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By Catholic Online (NEWS CONSORTIUM)

11/20/2013 (1 year ago)

Catholic Online (www.catholic.org)

Satellite technology is becoming cheap as designers use cellphones for key components.

Residents of the Eastern U.S. and those out at sea were treated to an amazing fireworks display as a rocket launched from Virgina put a record 29 satellites into space on Tuesday.

The Minotaur rocket awaiting launch.

The Minotaur rocket awaiting launch.

Highlights

By Catholic Online (NEWS CONSORTIUM)

Catholic Online (www.catholic.org)

11/20/2013 (1 year ago)

Published in Technology

Keywords: Minotaur, rocket, launch, Wallops, NASA, school, nano, satellite, cubesat


MIAMI, FL (Catholic Online) - Launched from NASA's Wallop's Flight Facility in Virginia, the nighttime launch was seen from as faraway as Indiana and Michigan, and all up and down the Eastern Seaboard.

The rocket was a Minotaur 1, which is a hybrid rocket built from retired Minuteman and Peacekeeper ballistic missiles by the Orbital Sciences Corporation.

Launches from Wallops Island have been rare until recently, but what makes this launch so exceptional is the number of satellites lofted by it. In this case, 29. This is the most ever launched into orbit by a single rocket.

Included in the payload was a satellite designed and built by high school students. Known as the TJ3Sat, the student-built satellite can receive commands via text message and broadcast radio messages to the ground. Students from the Thomas Jefferson High School for Science and Technology in Alexandria, VA.

The satellite is a nano-satellite, a.k.a the CubeSat, a miniature device that relies on cell-phone technology which now cheaply provides GPS, hi-res cameras, and fast processors to tiny satellites that can be cheaply built and launched for a variety of applications.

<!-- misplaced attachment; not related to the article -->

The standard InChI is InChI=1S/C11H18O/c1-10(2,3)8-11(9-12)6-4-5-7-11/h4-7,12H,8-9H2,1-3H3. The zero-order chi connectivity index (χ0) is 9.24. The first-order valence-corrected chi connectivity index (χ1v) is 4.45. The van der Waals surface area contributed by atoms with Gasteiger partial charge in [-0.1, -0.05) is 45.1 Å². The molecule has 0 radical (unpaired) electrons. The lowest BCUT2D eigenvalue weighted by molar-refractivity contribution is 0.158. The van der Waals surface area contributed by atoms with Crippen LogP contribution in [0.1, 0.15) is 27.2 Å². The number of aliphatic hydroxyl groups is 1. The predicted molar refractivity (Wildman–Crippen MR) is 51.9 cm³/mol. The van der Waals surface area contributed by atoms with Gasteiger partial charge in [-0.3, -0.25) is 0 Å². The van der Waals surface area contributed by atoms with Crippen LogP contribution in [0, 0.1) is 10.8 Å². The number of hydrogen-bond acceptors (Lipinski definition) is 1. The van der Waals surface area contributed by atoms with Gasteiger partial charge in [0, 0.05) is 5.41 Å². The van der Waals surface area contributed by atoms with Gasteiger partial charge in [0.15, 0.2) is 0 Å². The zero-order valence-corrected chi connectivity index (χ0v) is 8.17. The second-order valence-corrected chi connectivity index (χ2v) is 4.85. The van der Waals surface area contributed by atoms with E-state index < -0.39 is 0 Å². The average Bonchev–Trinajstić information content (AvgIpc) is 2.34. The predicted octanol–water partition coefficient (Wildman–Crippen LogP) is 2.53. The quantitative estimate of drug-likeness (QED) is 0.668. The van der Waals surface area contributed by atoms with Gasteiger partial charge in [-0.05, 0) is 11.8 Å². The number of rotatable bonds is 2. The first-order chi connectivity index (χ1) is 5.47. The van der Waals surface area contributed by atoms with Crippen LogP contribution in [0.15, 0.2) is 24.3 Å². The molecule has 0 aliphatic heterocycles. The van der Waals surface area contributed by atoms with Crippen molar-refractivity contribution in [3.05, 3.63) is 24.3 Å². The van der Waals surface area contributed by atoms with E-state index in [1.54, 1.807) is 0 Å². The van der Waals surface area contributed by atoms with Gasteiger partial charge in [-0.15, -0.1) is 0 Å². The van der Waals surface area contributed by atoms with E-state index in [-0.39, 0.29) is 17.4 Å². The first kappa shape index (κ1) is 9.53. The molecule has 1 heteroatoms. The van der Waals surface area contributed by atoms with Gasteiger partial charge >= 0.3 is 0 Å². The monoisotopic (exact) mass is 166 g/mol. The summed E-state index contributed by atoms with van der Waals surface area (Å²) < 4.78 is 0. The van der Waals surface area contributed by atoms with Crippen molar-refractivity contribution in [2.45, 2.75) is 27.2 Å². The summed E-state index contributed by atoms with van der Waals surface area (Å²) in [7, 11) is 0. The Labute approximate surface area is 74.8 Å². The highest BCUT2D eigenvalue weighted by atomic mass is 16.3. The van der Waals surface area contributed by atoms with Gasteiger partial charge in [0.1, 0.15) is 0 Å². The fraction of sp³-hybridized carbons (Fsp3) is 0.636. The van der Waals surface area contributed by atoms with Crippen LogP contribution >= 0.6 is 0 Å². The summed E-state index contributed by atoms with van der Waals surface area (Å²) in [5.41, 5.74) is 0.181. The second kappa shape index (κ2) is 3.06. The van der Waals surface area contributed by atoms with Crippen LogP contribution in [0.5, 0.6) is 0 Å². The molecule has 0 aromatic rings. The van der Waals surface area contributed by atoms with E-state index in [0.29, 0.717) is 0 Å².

The development of nano-satellites is making space exploration accessible on a budget, including to students.

Of course, the primary payload of the satellite wasn't the student-built prototype, but the U.S. Air Force's $55 million STPSat-3, which is designed to monitor the space environment. That satellite is the latest in a trend to make military research satellites cheaper and easier to launch.

The Air Force is interested in gathering more data about the space environment since it now relies on space-based operations for much of its work.

Another satellite on the rocket was the "Firefly" designed to study lightning flashes.

In addition to the successful launch of the 29 satellites aboard the Minotaur on Tuesday, three additional CubeSats were launched from the International Space Station. In all, 31 satellites were placed into orbit on Tuesday, which is by far, a record.

Nearly every day, and at least a few times each week, something is launched into space, mostly from the United States and Russia, although Japan, India, China, and the European Space Agency, among others, frequently launch rockets of their own. This is filling the space around Earth with satellites and other objects, but there's no need to worry. There's a tremendous amount of room up there, which is good, because the trend of more people putting more stuff into space is only going to accelerate.

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